Visit Michael Wright.
Could you tell us about your apprenticeship as a writer and an illustrator? How did you come to each? Where did you study and/or otherwise develop your skills?
I've always loved to cartoon, which to me means writing as much as drawing. I just relate to the blend of the two art forms.
I got serious about a creative career when I was accepted in the art department at the University of Utah. When I graduated, I figured I should try to do something reasonably respectable with my degree, so I went into advertising. I started as an art director, but after a while, worked as a writer as well.
I still did oddball cartoons for my own and friends' amusement.
One day, my sister Ellen found a box of my cartoons in a closet in my home, and she said, "I think I could get these published."
I thought she was nuts (still do), but I told her, "Have at it."
In a few weeks, she got a contract signed for a line of greeting cards with Recycled Paper Products. Even though the money wasn't great, the cartoons getting published meant a lot more to me than my advertising work.
A few years later, I still didn't take cartooning seriously, or advertising for that matter, so I moved to doing set-and-graphic design for TV news. I started my own company, and it was during this time that I was hired by a producer to draw some storyboard ideas for an open to a new Fox TV comedy show. The show producers liked the look of the boards so much they thought I should do some short-form cartoons in the show like The Tracy Ullman Show had done with the original Simpson's shorts. I told them I'd love to.
Unfortunately, I didn't really know the first thing about producing character animation or the costs involved. After a while, I started running up a bit of a production bill and the cartoons just didn't seem that funny to me. The producers wanted a certain style of humor that I didn't relate to, but I did my best to keep them happy and I soldiered on as best I could. Before too long it became apparent that the cartoons were lame, they never saw air (thank God), and I went back to TV news work.
How was your path to publication, any sprints or stumbles along the way?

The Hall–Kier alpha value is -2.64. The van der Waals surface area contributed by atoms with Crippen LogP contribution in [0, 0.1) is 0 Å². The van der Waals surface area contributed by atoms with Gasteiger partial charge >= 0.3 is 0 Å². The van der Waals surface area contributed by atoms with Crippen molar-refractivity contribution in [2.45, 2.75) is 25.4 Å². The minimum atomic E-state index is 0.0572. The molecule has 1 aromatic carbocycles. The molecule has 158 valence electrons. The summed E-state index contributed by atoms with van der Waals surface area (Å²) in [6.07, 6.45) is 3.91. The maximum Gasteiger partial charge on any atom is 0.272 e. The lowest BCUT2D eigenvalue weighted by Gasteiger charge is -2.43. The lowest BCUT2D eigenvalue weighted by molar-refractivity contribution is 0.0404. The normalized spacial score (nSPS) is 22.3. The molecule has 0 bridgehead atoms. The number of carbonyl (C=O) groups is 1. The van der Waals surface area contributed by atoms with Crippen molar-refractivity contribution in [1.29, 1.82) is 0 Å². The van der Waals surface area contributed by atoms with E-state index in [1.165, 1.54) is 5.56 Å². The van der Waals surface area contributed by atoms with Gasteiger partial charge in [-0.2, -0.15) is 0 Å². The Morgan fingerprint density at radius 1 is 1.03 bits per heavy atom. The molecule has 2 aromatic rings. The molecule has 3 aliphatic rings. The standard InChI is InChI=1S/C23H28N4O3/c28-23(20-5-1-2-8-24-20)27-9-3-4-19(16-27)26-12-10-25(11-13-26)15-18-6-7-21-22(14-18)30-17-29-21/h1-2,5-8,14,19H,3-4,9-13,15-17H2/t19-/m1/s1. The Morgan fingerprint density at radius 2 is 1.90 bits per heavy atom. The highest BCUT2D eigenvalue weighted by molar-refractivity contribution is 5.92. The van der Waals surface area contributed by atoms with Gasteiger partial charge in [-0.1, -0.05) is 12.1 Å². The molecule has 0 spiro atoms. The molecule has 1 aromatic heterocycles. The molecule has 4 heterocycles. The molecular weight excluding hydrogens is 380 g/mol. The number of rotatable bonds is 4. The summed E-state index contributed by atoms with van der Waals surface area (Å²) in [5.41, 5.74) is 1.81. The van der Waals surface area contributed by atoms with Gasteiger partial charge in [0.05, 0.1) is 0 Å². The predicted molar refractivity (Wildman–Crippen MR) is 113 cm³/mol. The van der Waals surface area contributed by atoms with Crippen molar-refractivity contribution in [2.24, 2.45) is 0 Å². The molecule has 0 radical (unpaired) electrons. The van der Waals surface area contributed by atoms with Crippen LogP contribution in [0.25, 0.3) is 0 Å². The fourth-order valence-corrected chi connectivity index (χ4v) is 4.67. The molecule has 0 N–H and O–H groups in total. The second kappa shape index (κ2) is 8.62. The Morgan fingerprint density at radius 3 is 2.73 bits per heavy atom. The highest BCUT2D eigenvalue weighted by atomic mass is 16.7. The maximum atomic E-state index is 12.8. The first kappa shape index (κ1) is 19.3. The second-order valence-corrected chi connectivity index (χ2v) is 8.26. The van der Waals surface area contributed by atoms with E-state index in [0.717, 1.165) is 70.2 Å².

It was in the days right after 9/11 that I started wondering if I was doing something valuable enough with my life. That's when I had an idea come to me for a kids' book, Jake Stays Awake (Feiwel & Friends, 2007). I jotted down the concept and drew out the spreads as time permitted. I figured, if nothing else, it was a fun creative exercise.
I finished it about a year later and plunked it in my closet with the hopes that someday, someone would find it and publish it. How's that for dopey?
Anyway, it languished in my closet for a few years when I drug it out at a dinner party we were having. I showed it to a friend of mine who was there who worked at the parent company of a publisher. He seemed to like it. He took the comp and showed it to a friend who worked that publisher. And Holy Buckets, they bought it! They even got me an agent to put the deal together. All was grand with the world.
But soon enough, I started to get comments from the editor that certain changes needed to be made. The character was too fat. His hair needed to be wavy. The story needs changing.
What started out being a great experience was quickly reminding me of my rotten experience at Fox. I decided instead of going along to keep everybody happy, I stood my ground and got everybody unhappy.
After a year of wrestling with agents and editors, they handed me my book back, I released my agent, and my book went back into my closet.
That is, until a couple of years ago when my mom called and told me to bring myself and my book to a cocktail party she was going to at her neighbors. "They have a friend who's an agent; she might be able to help you," she said.
Always the dutiful son, I attended, met Paula Allen "the agent," she saw the book, agreed to be my agent, and sold it to Fewiel & Friends in record time for their debut list.
Jean Feiwel has turned out to be an incredible editor. Great instincts. Makes changes that need to be made. Leaves things alone that should be left alone.
I've finished up my second book, Jake Starts School, which comes out this summer.
I'm hammering away at a third book in the Jake series. I'd tell you what it will be about if I knew yet.
What advice would you offer to beginning writer-illustrators?
Keep a journal. Ideas are precious; give them a place to fall out of you un-self-consciously. Stand up for what you think is good. Don't be like everybody else; otherwise, you're not really all that necessary.
If this is your true joy, stick with it. Even if it means working at "Team McDonald's," keep your dream alive.
By the same token, don't be like some of those contestants on "American Idol," the ones who stink but don't have a clue. Take honest criticism from people who you respect. If enough people tell you that your stuff isn't all that hot, it may not be, but then again...